It’s taken me a few months to catch up with the political farce The Duck House. Then again, it’s taken The Duck House a few years to catch up with the expenses scandal that it mocks. The story is set in the half-forgotten era of 2009. Robert Houston, a glib New Labour high-flier, is planning to defect to the Conservatives on the eve of the general election. His scheme, which is a little hard to decipher, is to stand for the Tories in his safe Labour seat and to persuade his Labour supporters to join him in a mass conversion to Conservatism.
Having pulled off this piece of electoral magic, he expects to land a plum job in the cabinet as soon as Cameron is returned to power. To make things even more improbable he has a left-wing son, Seb, whose anti-capitalist outlook makes him the ideal candidate to expose Robert’s conspiracy. But the plot obliges the son to take the father’s side, so Seb is drawn as a problem gambler who has thousands of pounds staked on illegal cock fights in the Far East. This hardly squares with the traditional profile of youthful anarchy. But then nothing in this play conforms to political logic. And it doesn’t matter a damn. So overwhelming is one’s desire to see the corruption of parliament exposed to ridicule that the opening absurdities of the script seem entirely forgiveable.
The staging is crisp and nimble. And the gags come thick and fast. Every act of villainy and peculation is duly checked off and satirised: moats, wisteria, hanging baskets, restaurant receipts, glittery loo seats, Gordon’s Brown’s cleaning bill. When Robert learns that his ditzy wife has taken delivery of a duck house he has to caper around the sitting-room in a frantic effort to conceal the poultry refuge from his new Conservative handlers. All this is reliably hilarious.
Also at work is a subplot involving the sexual peccadilloes of Tory grandees. This culminates in a scene where a Eurosceptic MP, stripped to his undies, gets thrashed with a copy of the Lisbon Treaty by a call-girl dressed as Angela Merkel. Is that funny? Just about. But the accretion of detail makes the gag laborious rather than deft or sharp. And it belongs to the decade before last, to the John Major era, when ‘back to basics’ was blown to smithereens by fabricated tales about David Mellor making love in his Chelsea strip. The name of the Tory whipping boy here is Norman. And this sends us scrolling even further back through history to the time of Mrs Thatcher when the cabinet boasted three bearers of that name — Tebbit, Fowler and St John-Stevas. The best jokes are those of most recent provenance. Ukip’s xenophobia is pilloried with a nifty visual gag. Sky-high Nigella gets a name-check when a sugar-dusted cake is splattered over somebody’s clothes. An aside about Chris Huhne receives a massive laugh, which is out of all proportion to the quality of the joke. ‘He gave me a lift once. Drove like a maniac.’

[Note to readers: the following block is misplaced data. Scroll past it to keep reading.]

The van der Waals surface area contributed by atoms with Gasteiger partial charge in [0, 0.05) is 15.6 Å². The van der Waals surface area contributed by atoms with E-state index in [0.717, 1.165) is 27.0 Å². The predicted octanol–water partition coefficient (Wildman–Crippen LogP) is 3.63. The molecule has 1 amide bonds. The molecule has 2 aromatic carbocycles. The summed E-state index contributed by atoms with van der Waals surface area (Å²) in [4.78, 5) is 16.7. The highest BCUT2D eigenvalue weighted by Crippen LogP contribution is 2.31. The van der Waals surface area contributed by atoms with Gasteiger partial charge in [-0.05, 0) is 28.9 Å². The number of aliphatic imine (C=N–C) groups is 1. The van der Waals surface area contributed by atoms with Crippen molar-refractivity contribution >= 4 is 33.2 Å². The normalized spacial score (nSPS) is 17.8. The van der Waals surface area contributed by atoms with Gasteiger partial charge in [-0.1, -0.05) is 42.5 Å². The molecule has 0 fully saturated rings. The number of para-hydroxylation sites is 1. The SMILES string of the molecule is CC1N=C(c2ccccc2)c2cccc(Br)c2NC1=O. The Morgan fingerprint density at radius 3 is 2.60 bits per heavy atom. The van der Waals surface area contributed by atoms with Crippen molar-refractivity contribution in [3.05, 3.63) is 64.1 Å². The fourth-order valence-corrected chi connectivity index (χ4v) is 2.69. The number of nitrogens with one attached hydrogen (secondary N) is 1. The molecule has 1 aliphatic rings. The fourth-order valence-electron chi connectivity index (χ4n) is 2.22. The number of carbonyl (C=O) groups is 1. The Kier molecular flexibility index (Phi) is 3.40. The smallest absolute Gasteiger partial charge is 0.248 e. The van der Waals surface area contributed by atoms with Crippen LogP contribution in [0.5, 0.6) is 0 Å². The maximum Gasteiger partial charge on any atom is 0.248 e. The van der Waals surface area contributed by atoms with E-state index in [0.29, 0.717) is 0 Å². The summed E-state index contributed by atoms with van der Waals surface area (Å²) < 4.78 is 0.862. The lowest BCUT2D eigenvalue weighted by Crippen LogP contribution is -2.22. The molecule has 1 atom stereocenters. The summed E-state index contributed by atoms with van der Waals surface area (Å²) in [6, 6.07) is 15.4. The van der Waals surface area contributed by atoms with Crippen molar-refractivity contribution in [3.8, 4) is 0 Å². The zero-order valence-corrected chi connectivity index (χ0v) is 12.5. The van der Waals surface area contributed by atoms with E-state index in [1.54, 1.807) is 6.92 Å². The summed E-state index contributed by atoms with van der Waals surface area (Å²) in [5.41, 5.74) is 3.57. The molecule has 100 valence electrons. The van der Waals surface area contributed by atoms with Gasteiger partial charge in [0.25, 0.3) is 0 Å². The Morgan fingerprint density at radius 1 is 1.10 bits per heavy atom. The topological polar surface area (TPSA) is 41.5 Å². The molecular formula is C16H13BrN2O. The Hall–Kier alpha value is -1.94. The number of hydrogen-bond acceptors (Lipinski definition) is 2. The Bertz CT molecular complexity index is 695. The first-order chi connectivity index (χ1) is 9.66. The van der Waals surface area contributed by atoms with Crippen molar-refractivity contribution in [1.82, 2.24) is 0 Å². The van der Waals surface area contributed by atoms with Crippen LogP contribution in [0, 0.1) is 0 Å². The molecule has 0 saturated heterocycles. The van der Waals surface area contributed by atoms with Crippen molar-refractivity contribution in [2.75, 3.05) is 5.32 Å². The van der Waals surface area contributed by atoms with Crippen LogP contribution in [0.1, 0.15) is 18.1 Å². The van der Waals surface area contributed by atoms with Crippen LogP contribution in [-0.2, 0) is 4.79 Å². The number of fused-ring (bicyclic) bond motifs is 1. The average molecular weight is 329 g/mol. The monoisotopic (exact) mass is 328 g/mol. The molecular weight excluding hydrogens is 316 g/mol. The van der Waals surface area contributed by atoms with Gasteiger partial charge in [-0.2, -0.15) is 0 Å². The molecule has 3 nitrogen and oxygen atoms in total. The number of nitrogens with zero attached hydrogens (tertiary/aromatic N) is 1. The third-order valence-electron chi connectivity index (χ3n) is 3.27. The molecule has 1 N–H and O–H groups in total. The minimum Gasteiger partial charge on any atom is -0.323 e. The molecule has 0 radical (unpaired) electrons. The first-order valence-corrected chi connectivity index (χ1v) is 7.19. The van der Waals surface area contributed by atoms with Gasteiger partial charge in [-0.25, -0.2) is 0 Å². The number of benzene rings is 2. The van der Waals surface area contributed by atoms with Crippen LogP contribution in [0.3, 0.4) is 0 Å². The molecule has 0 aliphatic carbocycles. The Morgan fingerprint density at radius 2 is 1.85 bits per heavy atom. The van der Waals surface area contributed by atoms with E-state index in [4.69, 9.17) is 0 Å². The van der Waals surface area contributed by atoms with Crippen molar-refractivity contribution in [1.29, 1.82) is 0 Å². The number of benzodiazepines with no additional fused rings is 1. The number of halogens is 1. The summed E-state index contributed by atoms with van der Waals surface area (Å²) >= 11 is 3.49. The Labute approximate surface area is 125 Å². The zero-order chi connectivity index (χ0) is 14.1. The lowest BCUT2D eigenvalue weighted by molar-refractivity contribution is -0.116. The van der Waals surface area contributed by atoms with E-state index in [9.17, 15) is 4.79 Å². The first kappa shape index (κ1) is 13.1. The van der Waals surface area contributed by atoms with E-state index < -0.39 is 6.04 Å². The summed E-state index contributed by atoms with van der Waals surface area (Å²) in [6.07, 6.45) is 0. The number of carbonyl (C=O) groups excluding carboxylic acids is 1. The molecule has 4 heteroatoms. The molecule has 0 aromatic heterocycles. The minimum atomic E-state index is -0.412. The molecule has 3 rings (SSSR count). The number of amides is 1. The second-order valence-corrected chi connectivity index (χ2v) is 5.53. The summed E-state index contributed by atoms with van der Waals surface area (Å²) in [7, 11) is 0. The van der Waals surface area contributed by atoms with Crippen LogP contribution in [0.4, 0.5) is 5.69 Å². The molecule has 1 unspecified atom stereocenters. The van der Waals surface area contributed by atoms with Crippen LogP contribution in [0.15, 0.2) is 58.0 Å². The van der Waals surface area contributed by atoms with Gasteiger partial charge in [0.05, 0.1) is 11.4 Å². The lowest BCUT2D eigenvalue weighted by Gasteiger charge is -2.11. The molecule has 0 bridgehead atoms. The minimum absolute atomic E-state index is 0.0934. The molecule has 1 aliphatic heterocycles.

The performances in Terry Johnson’s smooth production are top-notch. Ben Miller brilliantly conveys Robert’s self-serving exasperation. And when he eases off the accelerator he delivers an excellent line in sardonic irony. (There are some great jokes about acupuncture and saving the pandas.) Debbie Chazen does a wonderful turn as a neofascist Russian cleaner with mafia connections. James Musgrave is sweet and charming as the mopey, debt-ridden Seb. And Nancy Carroll, playing Robert’s sexy, stuck-up wife, is so good she deserves equal billing on the posters. As usual, over the party season, I was quizzed by countless drunkards demanding to be pointed towards the best show in the West End. This is it.
At Park, there’s a little-known playlet by Jean-Claude Carrière, who collaborated with both Luis Buñuel and Peter Brook. The narrative seems too simple to be true. Jean, a suave and worldly philanderer, returns to his flat one day to find a beautiful blonde named Susan disporting herself on the chaise-longue. He wants to kick her out. She’s equally determined to stay. The plot then chases itself around in concentric circles. Though the situation sounds formulaic, the script explores the characters and uncovers all kinds of subtle and unexpected depths. Only one mystery harms the show’s authenticity. It never occurs to Jean to bring home a rival conquest and let the girls fight it out between themselves. As it is, the script ends on a smart gag that turns the entire situation on its head. The acting in Kate Fahy’s production is a little over-earnest and doesn’t quite suit the script’s frothy and teasing manner. Otherwise, this is a neat and satisfying festival of surprises.
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